The most famous story of gravity and scientific inspiration is that of Isaac Newton and his apple. Legend has it that when Newton saw an apple fall, he was struck by a divine idea — something must make the apple fall straight toward the ground. That something was gravity. Newton would go on to physics glory and the apple incident would become required myth for schoolchildren for years to come.
Well, another inventor shares inspiration with Newton. Not a falling apple, but a falling spring sent his mind whirling and started a iconic toy that has survived for more than 50 years.
Richard James was hard at work. As a naval engineer during World War II, he had been charged with the task of insulating shipboard instruments from shocks and vibrations. While experimenting with tension springs, one of his springs fell to the floor and began to move in the characteristic walk of what we now know as the Slinky. James was intrigued. Later, he took showed the spring to his wife, Betty, and the two set about crafting what would become the springy, stair-walking toy.
In 1945, the pair made their way to Gimbels Department Store in Philadelphia, Slinkies in tow. The Jameses were nervous about the financial prospects for their new invention. In the store, they demonstrated the Slinkies' ability to "walk." Customers were hooked. The James's had brought 400 Slinkies. Within 90 minutes, they were sold out of the $1 toys.
They had a hit on their hands. More plans followed. To manufacture Slinkies (Betty James' name; it means "stealthy, sleek and sinuous" in Swedish), the couple founded James Spring & Wire Company (later called James Industries) in Clifton Heights, Pennsylvania. Richard James created machines that could change 80 feet of Swedish wire steel into a Slinky, all two and a half inches and 98 coils of it. Advertisements for the Clifton Heights factory show other products: a pull-toy Slinky train, a "Slink'Em Game" that let users play baseball, numbers and big game hunt and a motorized Slinky display. The Slinky brand had a home. Then came 1960.
1960 was a memorable year, Betty James would tell the New York Times in 1996. That year, her husband Richard left Philadelphia for Bolivia with a religious group. With six kids to support and a fledgling business to support them on, Betty James had to make a decision.
This is how she told it to the New York Times reporter: "The children then were ages 2, 4, 6, 8, 16 and 18. So, no, I wasn't interested in South America. When we first had Slinky, we got a lot of publicity, made a lot of money, and he just didn't handle it well. He thought he was big time. And these religious people always had their hands out. He had given so much away that I was almost bankrupt. I sold the factory and decided to move from the Philadelphia area back to Altoona, where I grew up, with the business."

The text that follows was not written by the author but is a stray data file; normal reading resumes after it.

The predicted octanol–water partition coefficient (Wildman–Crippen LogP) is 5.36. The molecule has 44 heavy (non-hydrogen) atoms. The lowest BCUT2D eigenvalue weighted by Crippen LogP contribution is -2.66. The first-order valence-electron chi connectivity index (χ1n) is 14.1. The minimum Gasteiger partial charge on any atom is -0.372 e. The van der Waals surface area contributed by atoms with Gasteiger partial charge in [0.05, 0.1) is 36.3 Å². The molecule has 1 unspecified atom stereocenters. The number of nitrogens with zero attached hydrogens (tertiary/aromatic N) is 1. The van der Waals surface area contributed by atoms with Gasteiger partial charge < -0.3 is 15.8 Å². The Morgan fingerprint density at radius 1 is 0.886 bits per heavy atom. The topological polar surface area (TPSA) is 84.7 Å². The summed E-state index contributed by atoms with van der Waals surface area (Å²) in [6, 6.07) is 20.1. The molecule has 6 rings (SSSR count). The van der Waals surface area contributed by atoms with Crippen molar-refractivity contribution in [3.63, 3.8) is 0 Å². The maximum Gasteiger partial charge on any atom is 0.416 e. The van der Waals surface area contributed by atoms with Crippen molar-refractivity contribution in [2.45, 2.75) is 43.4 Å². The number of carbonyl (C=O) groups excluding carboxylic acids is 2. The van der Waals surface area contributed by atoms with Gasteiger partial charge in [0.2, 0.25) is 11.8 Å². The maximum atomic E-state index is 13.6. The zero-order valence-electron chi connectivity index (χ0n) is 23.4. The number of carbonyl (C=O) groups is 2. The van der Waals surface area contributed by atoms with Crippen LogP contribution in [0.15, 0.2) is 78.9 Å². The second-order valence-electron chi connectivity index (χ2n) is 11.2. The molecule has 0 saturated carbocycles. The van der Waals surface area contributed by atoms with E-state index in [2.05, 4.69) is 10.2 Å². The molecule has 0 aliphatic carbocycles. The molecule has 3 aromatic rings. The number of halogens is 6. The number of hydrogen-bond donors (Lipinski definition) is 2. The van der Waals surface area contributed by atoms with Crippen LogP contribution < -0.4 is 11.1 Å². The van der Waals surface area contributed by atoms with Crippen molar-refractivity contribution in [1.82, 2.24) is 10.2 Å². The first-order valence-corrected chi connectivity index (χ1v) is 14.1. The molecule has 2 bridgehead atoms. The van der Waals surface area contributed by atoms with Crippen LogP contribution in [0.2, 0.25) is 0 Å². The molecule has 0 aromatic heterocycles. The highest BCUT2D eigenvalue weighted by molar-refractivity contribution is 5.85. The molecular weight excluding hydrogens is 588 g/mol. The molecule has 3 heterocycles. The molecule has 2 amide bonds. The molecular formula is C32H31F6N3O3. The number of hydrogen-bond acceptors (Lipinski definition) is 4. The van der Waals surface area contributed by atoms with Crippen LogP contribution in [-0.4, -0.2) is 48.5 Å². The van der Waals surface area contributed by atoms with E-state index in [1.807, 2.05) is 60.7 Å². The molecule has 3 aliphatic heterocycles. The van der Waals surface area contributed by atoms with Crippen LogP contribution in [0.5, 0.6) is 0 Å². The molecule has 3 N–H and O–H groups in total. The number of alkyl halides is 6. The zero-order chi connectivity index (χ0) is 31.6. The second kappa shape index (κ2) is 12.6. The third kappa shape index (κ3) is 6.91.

In 1960, James Industries moved west, into the Appalachians, to Altoona suburb Hollidaysburg and Betty James took the position of chief executive officer. Under James, Slinkies evolved into the iconic slice of Americana they are today. James stopped using Swedish steel to make the toy and switched to a less expensive, silvery, American metal. It was during the 60s that another national treasure was born: the Slinky jingle:
What walks down stairs,
Alone or in pairs,
And makes a slinkity sound?
A spring, a spring!
A marvelous thing!
Everyone knows it's Slinky!
It's Slinky! It's Slinky! For fun, it's a wonderful toy!
It's fun for a girl and a boy, It's fun for a girl and a boy!
Eventually, variations on the Slinky were added to the product line. But, except for a crimp on each end to make the Slinky safer, the original design is unchanged.
Slinky had staying power. After the start in Philadelphia, the move to Hollidaysburg and the subsequent years in business, the brand had proved its longevity. Slinky made an appearance in the 1988 version of Hairspray and in two 1995 movies: a cameo in Ace Ventura: Pet Detective and as a Slinky dog in Toy Story. In 1998, Betty James sold Slinky to Poof Products, which is now Poof-Slinky, Inc. In 2001, Betty James was inducted into the Toy Manufacturers' Association's Hall of Fame. A year later, the Slinky itself was inducted.
The little metal spring has come a long way from its start in Philadelphia, and perhaps no one is more surprised than the woman who saved the toy.
"I was absolutely floored when they called me," Betty James said in a 2001 CNN report after being accepted to the Toy Hall of Fame. "I never expected this in my wildest dreams."
On November 20, 2008, Betty James died at the age of 90 at the University of Pennsylvania Hospital in Philadelphia. Her estate in Hollidaysburg, PA was auctioned on July 25, 2009, including many Slinky toys and memorabilia. Pictures can be seen in the gallery below; each may be clicked for a full sized picture.